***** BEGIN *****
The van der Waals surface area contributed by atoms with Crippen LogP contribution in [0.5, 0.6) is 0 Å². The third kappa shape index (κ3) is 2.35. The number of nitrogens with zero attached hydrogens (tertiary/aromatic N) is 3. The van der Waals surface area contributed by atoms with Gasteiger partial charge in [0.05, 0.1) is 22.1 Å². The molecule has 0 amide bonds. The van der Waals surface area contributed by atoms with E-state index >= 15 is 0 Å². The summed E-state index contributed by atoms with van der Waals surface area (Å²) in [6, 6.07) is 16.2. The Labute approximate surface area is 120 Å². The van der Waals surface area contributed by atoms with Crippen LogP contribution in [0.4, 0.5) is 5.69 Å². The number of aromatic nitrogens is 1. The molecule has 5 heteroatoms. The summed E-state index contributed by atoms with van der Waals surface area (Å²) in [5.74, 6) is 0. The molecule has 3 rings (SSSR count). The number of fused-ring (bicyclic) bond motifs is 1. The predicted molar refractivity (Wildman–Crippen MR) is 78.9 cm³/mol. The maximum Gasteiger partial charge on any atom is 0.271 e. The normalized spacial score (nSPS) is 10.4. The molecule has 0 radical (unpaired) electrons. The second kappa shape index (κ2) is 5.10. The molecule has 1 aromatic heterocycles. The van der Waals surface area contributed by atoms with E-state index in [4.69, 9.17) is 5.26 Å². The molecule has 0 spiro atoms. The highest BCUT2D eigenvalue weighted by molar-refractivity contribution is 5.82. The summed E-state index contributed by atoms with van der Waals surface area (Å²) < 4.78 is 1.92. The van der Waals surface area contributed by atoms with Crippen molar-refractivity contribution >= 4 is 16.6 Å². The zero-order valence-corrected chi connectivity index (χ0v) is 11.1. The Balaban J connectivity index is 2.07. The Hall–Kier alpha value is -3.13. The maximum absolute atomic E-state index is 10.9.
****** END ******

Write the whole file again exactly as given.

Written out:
The van der Waals surface area contributed by atoms with Crippen LogP contribution in [0.5, 0.6) is 0 Å². The third kappa shape index (κ3) is 2.35. The number of nitrogens with zero attached hydrogens (tertiary/aromatic N) is 3. The van der Waals surface area contributed by atoms with Gasteiger partial charge in [0.05, 0.1) is 22.1 Å². The molecule has 0 amide bonds. The van der Waals surface area contributed by atoms with E-state index >= 15 is 0 Å². The summed E-state index contributed by atoms with van der Waals surface area (Å²) in [6, 6.07) is 16.2. The Labute approximate surface area is 120 Å². The van der Waals surface area contributed by atoms with Crippen LogP contribution in [0.4, 0.5) is 5.69 Å². The number of aromatic nitrogens is 1. The molecule has 5 heteroatoms. The summed E-state index contributed by atoms with van der Waals surface area (Å²) in [5.74, 6) is 0. The molecule has 3 rings (SSSR count). The number of fused-ring (bicyclic) bond motifs is 1. The predicted molar refractivity (Wildman–Crippen MR) is 78.9 cm³/mol. The maximum Gasteiger partial charge on any atom is 0.271 e. The normalized spacial score (nSPS) is 10.4. The molecule has 0 radical (unpaired) electrons. The second kappa shape index (κ2) is 5.10. The molecule has 1 aromatic heterocycles. The van der Waals surface area contributed by atoms with E-state index in [4.69, 9.17) is 5.26 Å². The molecule has 0 spiro atoms. The highest BCUT2D eigenvalue weighted by molar-refractivity contribution is 5.82. The summed E-state index contributed by atoms with van der Waals surface area (Å²) < 4.78 is 1.92. The van der Waals surface area contributed by atoms with Crippen molar-refractivity contribution >= 4 is 16.6 Å². The zero-order valence-corrected chi connectivity index (χ0v) is 11.1. The Balaban J connectivity index is 2.07. The Hall–Kier alpha value is -3.13. The maximum absolute atomic E-state index is 10.9.